George W. Bush, who has taken part in countless events, public and private, for veterans, has also not tried to insulate himself from the suffering that resulted from the war. In her new book, former White House press secretary Dana Perino describes a 2005 visit to Walter Reed Hospital in which Bush met with grievously wounded servicemen and their families. Most expressed support for the war. But not all. “There were exceptions,” Perino writes:
One mom and dad of a dying soldier from the Caribbean were devastated, the mom beside herself with grief. She yelled at the president, wanting to know why it was her child and not his who lay in that hospital bed.
Her husband tried to calm her and I noticed the president wasn’t in a hurry to leave — he tried offering comfort but then just stood and took it, like he expected and needed to hear the anguish, to try to soak up some of her suffering if he could.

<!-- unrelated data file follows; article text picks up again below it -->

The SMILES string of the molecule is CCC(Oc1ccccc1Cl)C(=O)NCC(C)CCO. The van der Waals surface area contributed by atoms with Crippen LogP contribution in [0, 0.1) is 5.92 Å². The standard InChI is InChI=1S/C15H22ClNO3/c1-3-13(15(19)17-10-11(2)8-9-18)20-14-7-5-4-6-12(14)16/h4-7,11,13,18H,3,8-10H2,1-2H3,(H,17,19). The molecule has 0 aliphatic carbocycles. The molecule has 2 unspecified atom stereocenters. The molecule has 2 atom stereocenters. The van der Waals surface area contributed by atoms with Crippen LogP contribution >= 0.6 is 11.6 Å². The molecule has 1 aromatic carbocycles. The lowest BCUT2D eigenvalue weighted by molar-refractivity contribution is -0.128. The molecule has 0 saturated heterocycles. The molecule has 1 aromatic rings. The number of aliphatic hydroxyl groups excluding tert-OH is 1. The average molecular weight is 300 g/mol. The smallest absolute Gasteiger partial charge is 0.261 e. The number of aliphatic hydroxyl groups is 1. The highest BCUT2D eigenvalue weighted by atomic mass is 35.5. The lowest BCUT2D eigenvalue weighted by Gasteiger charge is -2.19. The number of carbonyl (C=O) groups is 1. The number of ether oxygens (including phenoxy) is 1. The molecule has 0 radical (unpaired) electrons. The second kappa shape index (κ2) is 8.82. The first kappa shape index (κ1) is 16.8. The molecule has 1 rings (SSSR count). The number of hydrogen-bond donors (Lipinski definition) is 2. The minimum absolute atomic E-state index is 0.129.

Later as we rode back on Marine One to the White House, no one spoke.
But as the helicopter took off, the president looked at me and said, “That mama sure was mad at me.” Then he turned to look out the window of the helicopter. “And I don’t blame her a bit.”
One tear slipped out the side of his eye and down his face. He didn’t wipe it away, and we flew back to the White House.
The war has had a hard legacy. Jeb Bush didn’t start it. But voters, especially the great majority who disapproved of the job George W. Bush was doing in his final White House years, legitimately want to know how a President Jeb Bush will be a different president from his brother. That includes answering the Iraq question — over and over.